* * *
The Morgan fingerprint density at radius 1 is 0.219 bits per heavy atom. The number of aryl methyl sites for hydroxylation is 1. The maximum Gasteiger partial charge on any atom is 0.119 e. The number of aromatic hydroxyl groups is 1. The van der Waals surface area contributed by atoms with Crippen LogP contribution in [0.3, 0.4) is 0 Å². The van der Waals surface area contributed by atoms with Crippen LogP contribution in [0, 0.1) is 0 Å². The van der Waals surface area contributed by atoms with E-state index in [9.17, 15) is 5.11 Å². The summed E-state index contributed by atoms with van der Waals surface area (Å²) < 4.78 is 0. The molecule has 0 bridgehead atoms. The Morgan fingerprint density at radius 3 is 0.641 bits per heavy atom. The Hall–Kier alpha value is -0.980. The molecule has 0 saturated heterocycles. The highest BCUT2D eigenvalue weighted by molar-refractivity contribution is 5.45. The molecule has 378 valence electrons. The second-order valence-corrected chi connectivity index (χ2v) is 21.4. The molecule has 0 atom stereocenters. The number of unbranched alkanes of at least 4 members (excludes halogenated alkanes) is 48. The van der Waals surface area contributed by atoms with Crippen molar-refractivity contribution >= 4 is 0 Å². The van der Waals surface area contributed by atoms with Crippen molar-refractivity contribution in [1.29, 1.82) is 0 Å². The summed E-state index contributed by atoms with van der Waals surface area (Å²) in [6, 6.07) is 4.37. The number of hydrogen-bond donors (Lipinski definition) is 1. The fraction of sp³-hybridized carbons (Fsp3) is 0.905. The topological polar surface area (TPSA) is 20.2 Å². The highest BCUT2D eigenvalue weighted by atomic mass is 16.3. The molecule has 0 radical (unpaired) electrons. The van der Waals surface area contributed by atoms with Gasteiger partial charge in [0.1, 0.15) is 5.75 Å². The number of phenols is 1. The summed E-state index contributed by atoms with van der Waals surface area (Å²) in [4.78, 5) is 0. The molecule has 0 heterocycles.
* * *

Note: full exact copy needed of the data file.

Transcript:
The Morgan fingerprint density at radius 1 is 0.219 bits per heavy atom. The number of aryl methyl sites for hydroxylation is 1. The maximum Gasteiger partial charge on any atom is 0.119 e. The number of aromatic hydroxyl groups is 1. The van der Waals surface area contributed by atoms with Crippen LogP contribution in [0.3, 0.4) is 0 Å². The van der Waals surface area contributed by atoms with Crippen LogP contribution in [0, 0.1) is 0 Å². The van der Waals surface area contributed by atoms with E-state index in [9.17, 15) is 5.11 Å². The summed E-state index contributed by atoms with van der Waals surface area (Å²) < 4.78 is 0. The molecule has 0 bridgehead atoms. The Morgan fingerprint density at radius 3 is 0.641 bits per heavy atom. The Hall–Kier alpha value is -0.980. The molecule has 0 saturated heterocycles. The highest BCUT2D eigenvalue weighted by molar-refractivity contribution is 5.45. The molecule has 378 valence electrons. The second-order valence-corrected chi connectivity index (χ2v) is 21.4. The molecule has 0 atom stereocenters. The number of unbranched alkanes of at least 4 members (excludes halogenated alkanes) is 48. The van der Waals surface area contributed by atoms with Crippen molar-refractivity contribution >= 4 is 0 Å². The van der Waals surface area contributed by atoms with Crippen molar-refractivity contribution in [1.29, 1.82) is 0 Å². The summed E-state index contributed by atoms with van der Waals surface area (Å²) in [6, 6.07) is 4.37. The number of hydrogen-bond donors (Lipinski definition) is 1. The fraction of sp³-hybridized carbons (Fsp3) is 0.905. The topological polar surface area (TPSA) is 20.2 Å². The highest BCUT2D eigenvalue weighted by atomic mass is 16.3. The molecule has 0 radical (unpaired) electrons. The van der Waals surface area contributed by atoms with Gasteiger partial charge in [0.1, 0.15) is 5.75 Å². The number of phenols is 1. The summed E-state index contributed by atoms with van der Waals surface area (Å²) in [4.78, 5) is 0. The molecule has 0 heterocycles.